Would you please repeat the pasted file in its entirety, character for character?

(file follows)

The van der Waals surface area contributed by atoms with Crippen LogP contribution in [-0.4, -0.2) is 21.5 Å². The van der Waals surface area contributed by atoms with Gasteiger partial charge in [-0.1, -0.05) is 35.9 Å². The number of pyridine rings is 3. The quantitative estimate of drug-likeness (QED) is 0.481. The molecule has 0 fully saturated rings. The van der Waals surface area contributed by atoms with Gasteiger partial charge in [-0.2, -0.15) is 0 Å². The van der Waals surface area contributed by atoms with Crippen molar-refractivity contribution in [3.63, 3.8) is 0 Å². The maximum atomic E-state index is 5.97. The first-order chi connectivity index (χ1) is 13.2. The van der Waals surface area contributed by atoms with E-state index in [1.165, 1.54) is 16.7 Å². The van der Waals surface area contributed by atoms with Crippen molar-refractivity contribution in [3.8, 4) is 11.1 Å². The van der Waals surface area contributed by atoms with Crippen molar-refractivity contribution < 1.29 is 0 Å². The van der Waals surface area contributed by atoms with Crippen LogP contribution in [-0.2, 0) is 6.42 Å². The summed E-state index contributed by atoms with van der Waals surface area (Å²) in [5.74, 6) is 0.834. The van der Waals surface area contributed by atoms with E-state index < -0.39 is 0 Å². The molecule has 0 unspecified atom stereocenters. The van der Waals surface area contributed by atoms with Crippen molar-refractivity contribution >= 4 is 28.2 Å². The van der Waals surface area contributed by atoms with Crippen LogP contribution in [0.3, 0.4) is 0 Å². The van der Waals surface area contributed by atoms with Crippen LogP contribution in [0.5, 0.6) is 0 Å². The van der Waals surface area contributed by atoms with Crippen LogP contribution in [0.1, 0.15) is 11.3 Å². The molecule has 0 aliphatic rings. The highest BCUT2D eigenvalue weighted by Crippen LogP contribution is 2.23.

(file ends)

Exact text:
The van der Waals surface area contributed by atoms with Crippen LogP contribution in [-0.4, -0.2) is 21.5 Å². The van der Waals surface area contributed by atoms with Gasteiger partial charge in [-0.1, -0.05) is 35.9 Å². The number of pyridine rings is 3. The quantitative estimate of drug-likeness (QED) is 0.481. The molecule has 0 fully saturated rings. The van der Waals surface area contributed by atoms with Gasteiger partial charge in [-0.2, -0.15) is 0 Å². The van der Waals surface area contributed by atoms with Crippen molar-refractivity contribution in [3.63, 3.8) is 0 Å². The maximum atomic E-state index is 5.97. The first-order chi connectivity index (χ1) is 13.2. The van der Waals surface area contributed by atoms with E-state index in [1.165, 1.54) is 16.7 Å². The van der Waals surface area contributed by atoms with Crippen molar-refractivity contribution in [3.8, 4) is 11.1 Å². The van der Waals surface area contributed by atoms with Crippen molar-refractivity contribution < 1.29 is 0 Å². The van der Waals surface area contributed by atoms with Crippen LogP contribution in [-0.2, 0) is 6.42 Å². The summed E-state index contributed by atoms with van der Waals surface area (Å²) in [5.74, 6) is 0.834. The van der Waals surface area contributed by atoms with E-state index < -0.39 is 0 Å². The molecule has 0 unspecified atom stereocenters. The van der Waals surface area contributed by atoms with Crippen molar-refractivity contribution >= 4 is 28.2 Å². The van der Waals surface area contributed by atoms with Crippen LogP contribution in [0.3, 0.4) is 0 Å². The van der Waals surface area contributed by atoms with Crippen LogP contribution in [0.5, 0.6) is 0 Å². The van der Waals surface area contributed by atoms with Crippen LogP contribution in [0.1, 0.15) is 11.3 Å². The molecule has 0 aliphatic rings. The highest BCUT2D eigenvalue weighted by Crippen LogP contribution is 2.23.